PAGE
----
Friday, June 18, 2010
My neighbor's hollyhocks are blooming again. They tower over her garden with huge flowers and I admit to being a wee bit jealous. The old-fashioned garden hollyhock of my childhood storybooks is also called Althaea rosea. They are native to the Mediteranian region which means they make perfect flowers for a low water yard. See? You can have a drought tolerant garden without cactus and succulent plants (not that there's anything wrong with that).
Hollyhocks do well in alkaline soil, like the heavy clay dirt common in my area. Colors range from white, pinks and the deep red spectrum. The non-hybrid varieties will overseed and come back next year. Try them in the back of the border; they can grow up to 9 feet tall!
I have found several US native hollyhock at the USDA.
Some are endangered; Peter's Mountain Mallow (Iliamna corei) native in general to the US and Iliamna remota from Virginia and Indiana. These hollyhocks have glowing white flowers that must look stunning in moonlight. They can grow from 4 to 6 feet in height.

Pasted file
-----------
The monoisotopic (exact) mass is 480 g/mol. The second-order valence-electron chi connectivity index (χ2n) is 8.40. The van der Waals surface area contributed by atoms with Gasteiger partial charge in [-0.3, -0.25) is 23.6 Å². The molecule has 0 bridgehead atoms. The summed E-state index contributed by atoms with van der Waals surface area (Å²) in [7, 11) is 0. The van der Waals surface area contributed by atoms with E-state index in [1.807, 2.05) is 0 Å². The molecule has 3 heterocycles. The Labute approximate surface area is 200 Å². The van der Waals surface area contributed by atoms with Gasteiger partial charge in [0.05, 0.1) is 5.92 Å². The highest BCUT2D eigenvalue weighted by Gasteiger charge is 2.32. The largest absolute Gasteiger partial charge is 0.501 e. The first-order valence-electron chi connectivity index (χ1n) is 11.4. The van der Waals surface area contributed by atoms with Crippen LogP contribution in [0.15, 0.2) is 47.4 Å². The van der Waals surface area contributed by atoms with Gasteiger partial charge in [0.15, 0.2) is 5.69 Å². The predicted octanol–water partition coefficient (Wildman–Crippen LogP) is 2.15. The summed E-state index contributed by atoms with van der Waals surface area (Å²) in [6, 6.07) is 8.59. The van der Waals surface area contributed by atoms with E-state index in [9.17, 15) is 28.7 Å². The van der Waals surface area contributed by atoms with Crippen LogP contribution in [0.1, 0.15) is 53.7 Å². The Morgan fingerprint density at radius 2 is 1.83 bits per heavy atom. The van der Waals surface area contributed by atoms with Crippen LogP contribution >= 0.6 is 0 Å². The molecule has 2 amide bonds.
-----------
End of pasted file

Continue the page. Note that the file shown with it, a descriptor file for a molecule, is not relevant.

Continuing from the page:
I found a few seed suppliers using Google Shopping, but perhaps some of my seed saver friends will consider saving seed and offering it to other home gardeners; not only for it's ethereal beauty but to help save a species!
I always recommend you try to plant a few native plants in your garden, they are the easiest to take care of because they don't really need you; they're already adapted to your climate.
My favorite public seedbank, J.L. Hudsn, Seedsman has a pink Mountain Hollyhock Iliamna rivularis on their seedlist here…